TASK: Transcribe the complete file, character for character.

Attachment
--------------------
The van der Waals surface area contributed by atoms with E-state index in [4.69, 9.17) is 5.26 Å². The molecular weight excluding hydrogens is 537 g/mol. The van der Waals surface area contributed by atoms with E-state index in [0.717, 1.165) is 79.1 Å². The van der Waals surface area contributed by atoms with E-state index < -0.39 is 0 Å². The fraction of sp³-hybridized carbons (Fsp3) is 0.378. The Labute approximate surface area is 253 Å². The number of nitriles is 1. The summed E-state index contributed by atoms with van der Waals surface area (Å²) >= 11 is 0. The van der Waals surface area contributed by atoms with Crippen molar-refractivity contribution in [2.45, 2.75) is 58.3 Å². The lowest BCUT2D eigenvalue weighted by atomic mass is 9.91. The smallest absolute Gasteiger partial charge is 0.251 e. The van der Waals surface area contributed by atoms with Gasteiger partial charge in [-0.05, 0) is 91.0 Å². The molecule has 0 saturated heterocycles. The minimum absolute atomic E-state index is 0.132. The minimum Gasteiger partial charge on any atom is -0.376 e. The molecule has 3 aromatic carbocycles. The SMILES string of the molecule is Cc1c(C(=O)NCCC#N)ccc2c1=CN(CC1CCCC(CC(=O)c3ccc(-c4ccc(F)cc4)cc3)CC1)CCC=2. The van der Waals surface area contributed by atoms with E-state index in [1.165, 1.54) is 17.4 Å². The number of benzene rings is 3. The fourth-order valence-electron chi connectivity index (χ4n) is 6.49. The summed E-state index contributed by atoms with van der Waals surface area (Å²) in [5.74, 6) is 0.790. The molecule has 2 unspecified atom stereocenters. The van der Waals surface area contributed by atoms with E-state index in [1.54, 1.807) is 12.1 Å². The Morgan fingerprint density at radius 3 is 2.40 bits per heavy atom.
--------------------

The van der Waals surface area contributed by atoms with E-state index in [4.69, 9.17) is 5.26 Å². The molecular weight excluding hydrogens is 537 g/mol. The van der Waals surface area contributed by atoms with E-state index in [0.717, 1.165) is 79.1 Å². The van der Waals surface area contributed by atoms with E-state index < -0.39 is 0 Å². The fraction of sp³-hybridized carbons (Fsp3) is 0.378. The Labute approximate surface area is 253 Å². The number of nitriles is 1. The summed E-state index contributed by atoms with van der Waals surface area (Å²) >= 11 is 0. The van der Waals surface area contributed by atoms with Crippen molar-refractivity contribution in [2.45, 2.75) is 58.3 Å². The lowest BCUT2D eigenvalue weighted by atomic mass is 9.91. The smallest absolute Gasteiger partial charge is 0.251 e. The van der Waals surface area contributed by atoms with Gasteiger partial charge in [-0.05, 0) is 91.0 Å². The molecule has 0 saturated heterocycles. The minimum absolute atomic E-state index is 0.132. The minimum Gasteiger partial charge on any atom is -0.376 e. The molecule has 3 aromatic carbocycles. The SMILES string of the molecule is Cc1c(C(=O)NCCC#N)ccc2c1=CN(CC1CCCC(CC(=O)c3ccc(-c4ccc(F)cc4)cc3)CC1)CCC=2. The van der Waals surface area contributed by atoms with E-state index in [1.165, 1.54) is 17.4 Å². The number of benzene rings is 3. The fourth-order valence-electron chi connectivity index (χ4n) is 6.49. The summed E-state index contributed by atoms with van der Waals surface area (Å²) in [5.74, 6) is 0.790. The molecule has 2 unspecified atom stereocenters. The van der Waals surface area contributed by atoms with E-state index in [1.54, 1.807) is 12.1 Å². The Morgan fingerprint density at radius 3 is 2.40 bits per heavy atom.